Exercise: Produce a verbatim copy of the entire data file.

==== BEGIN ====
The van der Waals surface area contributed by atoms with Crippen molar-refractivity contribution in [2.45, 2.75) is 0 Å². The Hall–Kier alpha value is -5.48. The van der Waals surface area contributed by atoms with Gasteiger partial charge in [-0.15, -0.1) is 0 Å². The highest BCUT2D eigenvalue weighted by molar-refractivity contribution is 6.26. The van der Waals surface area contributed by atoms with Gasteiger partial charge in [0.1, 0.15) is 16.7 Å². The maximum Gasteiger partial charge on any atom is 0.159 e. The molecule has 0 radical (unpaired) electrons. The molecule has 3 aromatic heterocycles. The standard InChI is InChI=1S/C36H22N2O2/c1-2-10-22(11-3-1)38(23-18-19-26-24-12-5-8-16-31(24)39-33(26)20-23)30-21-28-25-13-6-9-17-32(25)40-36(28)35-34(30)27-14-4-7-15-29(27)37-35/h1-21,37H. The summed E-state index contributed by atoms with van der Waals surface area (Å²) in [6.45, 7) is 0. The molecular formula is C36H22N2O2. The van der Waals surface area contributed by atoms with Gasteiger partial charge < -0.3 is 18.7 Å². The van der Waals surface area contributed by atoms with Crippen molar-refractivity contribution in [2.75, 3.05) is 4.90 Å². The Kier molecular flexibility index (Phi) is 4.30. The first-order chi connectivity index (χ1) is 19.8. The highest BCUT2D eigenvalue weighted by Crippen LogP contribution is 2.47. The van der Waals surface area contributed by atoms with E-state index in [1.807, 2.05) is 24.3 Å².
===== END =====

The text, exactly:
The van der Waals surface area contributed by atoms with Crippen molar-refractivity contribution in [2.45, 2.75) is 0 Å². The Hall–Kier alpha value is -5.48. The van der Waals surface area contributed by atoms with Gasteiger partial charge in [-0.15, -0.1) is 0 Å². The highest BCUT2D eigenvalue weighted by molar-refractivity contribution is 6.26. The van der Waals surface area contributed by atoms with Gasteiger partial charge in [0.1, 0.15) is 16.7 Å². The maximum Gasteiger partial charge on any atom is 0.159 e. The molecule has 0 radical (unpaired) electrons. The molecule has 3 aromatic heterocycles. The standard InChI is InChI=1S/C36H22N2O2/c1-2-10-22(11-3-1)38(23-18-19-26-24-12-5-8-16-31(24)39-33(26)20-23)30-21-28-25-13-6-9-17-32(25)40-36(28)35-34(30)27-14-4-7-15-29(27)37-35/h1-21,37H. The summed E-state index contributed by atoms with van der Waals surface area (Å²) in [6.45, 7) is 0. The molecular formula is C36H22N2O2. The van der Waals surface area contributed by atoms with Gasteiger partial charge < -0.3 is 18.7 Å². The van der Waals surface area contributed by atoms with Crippen molar-refractivity contribution in [2.75, 3.05) is 4.90 Å². The Kier molecular flexibility index (Phi) is 4.30. The first-order chi connectivity index (χ1) is 19.8. The highest BCUT2D eigenvalue weighted by Crippen LogP contribution is 2.47. The van der Waals surface area contributed by atoms with E-state index in [1.807, 2.05) is 24.3 Å².